As wished by Axel, this amber is devinely [sic] feminine, very smooth, with a great delicacy, a strong performance and a spellbinding long trail to create an elegant and sensual olfactory signature. For the ‘amber’ fans, wearing Ambre Cashmere Intense, and leaving its exhalations behind you, it’s printing a footprint within the memory of others. [Emphasis in the original.]
Ambre Cashmere is an eau de parfum, and its list of notes is as follows:
Top: Black Pepper essence, Mandarin essence, Lemon essence.
Heart: Iris butter, Violet, Clove bud essence.
Base: Vanilla absolute, Labdanum absolute, Benzoin resinoid, Tonka bean absolute, Patchouli essence, Sandalwood, Musk, and Amber.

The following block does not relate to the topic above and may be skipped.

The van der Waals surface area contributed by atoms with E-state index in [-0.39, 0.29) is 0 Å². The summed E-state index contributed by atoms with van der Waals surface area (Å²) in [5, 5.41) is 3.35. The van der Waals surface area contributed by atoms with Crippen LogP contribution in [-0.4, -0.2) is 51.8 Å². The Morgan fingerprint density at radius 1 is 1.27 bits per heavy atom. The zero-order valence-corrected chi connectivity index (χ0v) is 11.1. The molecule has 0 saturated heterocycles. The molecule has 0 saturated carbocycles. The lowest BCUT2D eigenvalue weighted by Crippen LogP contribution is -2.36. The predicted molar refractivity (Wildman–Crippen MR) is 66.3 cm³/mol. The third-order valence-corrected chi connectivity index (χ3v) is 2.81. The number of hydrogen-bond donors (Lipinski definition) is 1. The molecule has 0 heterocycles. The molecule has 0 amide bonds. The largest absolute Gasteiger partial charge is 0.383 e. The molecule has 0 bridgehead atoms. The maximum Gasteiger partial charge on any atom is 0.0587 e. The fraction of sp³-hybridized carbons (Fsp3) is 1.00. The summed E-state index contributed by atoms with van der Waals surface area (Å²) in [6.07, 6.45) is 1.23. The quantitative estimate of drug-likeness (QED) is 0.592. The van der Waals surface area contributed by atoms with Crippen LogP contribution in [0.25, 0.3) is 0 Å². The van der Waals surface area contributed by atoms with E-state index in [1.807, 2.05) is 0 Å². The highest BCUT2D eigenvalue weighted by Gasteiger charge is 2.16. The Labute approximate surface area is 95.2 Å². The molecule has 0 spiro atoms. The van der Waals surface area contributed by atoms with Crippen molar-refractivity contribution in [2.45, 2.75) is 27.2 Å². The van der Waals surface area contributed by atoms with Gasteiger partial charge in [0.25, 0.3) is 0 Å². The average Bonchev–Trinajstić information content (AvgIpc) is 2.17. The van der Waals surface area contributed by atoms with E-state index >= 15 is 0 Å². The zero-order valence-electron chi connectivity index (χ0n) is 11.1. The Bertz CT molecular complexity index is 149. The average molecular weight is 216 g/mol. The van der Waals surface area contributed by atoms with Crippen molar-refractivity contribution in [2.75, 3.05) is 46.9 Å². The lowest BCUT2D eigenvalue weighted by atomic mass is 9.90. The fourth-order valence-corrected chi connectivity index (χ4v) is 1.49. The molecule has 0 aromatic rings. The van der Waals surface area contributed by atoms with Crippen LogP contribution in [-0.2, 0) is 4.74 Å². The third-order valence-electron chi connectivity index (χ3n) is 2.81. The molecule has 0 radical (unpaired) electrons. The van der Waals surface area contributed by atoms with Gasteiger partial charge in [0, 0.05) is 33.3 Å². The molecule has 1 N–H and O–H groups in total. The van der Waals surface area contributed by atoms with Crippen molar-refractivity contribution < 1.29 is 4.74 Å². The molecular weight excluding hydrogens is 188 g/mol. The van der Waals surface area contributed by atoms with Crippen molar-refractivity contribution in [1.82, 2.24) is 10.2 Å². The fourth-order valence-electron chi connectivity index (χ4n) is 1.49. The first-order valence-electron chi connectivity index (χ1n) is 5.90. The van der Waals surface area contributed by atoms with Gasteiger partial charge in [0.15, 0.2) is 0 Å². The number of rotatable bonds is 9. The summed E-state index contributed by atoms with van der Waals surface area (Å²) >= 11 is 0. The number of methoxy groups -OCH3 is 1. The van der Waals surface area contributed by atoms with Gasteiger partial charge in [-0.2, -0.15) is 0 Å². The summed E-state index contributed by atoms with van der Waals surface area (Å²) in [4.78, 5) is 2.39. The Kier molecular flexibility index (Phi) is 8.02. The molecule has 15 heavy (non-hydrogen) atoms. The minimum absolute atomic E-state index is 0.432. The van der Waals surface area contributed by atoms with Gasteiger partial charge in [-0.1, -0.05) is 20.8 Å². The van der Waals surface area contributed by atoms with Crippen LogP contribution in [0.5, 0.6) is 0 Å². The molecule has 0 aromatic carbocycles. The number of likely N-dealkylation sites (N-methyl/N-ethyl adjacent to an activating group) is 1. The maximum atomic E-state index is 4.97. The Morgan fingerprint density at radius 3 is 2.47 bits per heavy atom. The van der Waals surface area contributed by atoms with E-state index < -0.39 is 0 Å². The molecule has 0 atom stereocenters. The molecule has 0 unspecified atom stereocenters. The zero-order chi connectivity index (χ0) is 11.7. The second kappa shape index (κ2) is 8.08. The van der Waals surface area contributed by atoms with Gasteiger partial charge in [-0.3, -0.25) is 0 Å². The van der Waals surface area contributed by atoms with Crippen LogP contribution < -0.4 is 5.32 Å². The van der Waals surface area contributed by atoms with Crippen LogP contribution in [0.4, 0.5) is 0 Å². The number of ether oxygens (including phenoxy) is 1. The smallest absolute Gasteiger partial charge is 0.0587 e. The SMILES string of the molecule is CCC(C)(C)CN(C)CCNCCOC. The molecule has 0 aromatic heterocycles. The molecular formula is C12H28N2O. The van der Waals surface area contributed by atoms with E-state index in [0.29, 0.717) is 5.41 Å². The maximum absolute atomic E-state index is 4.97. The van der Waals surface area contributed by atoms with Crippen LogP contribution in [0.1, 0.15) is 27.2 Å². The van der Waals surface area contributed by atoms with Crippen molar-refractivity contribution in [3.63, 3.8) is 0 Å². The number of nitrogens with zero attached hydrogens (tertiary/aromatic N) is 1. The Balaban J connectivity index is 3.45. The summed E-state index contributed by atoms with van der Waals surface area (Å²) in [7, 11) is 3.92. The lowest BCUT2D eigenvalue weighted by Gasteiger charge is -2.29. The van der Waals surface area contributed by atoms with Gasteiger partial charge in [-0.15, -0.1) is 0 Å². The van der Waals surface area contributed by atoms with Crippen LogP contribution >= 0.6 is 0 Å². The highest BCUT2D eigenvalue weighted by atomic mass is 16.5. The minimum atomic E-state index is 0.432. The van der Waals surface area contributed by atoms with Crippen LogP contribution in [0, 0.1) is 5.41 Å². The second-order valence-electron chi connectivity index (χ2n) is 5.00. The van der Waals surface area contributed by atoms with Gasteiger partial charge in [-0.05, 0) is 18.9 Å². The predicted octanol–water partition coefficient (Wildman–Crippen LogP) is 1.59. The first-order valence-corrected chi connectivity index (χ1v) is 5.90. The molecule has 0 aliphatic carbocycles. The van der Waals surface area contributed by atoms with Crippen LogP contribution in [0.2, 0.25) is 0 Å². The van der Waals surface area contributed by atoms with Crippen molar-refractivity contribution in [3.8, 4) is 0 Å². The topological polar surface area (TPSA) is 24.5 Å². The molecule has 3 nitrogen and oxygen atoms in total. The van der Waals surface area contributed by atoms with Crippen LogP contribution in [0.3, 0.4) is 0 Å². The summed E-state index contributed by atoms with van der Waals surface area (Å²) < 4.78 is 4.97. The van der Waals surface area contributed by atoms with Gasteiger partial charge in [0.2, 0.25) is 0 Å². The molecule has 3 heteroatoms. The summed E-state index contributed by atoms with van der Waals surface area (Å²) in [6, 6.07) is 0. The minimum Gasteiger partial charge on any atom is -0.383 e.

Ambre Cashmere opens on my skin smelling just like a lemon chiffon cake layered with iris butter and lemon-vanilla cream, then frosted with lemon curd and buttercream, before being decorated with candied lemon peels and a pinch of black pepper. In a few tests, there were droplets of tangy tangerine, but they weren’t a constant presence in all my tests, and they were always minor, fleeting note. Far more significant is the iris. Initially, it’s merely a wisp of vaguely floral creaminess that is cool but wholly abstract in nature. Within minutes, however, the note turns into a creamy floral cleanness that feels like rich butter with a subtle undertone of rootiness about it. Unlike some iris notes, there is nothing stony, damp, earthy, or icy about it. It’s merely like an unctuous butteriness that is nebulously floral and a wee bit rooty.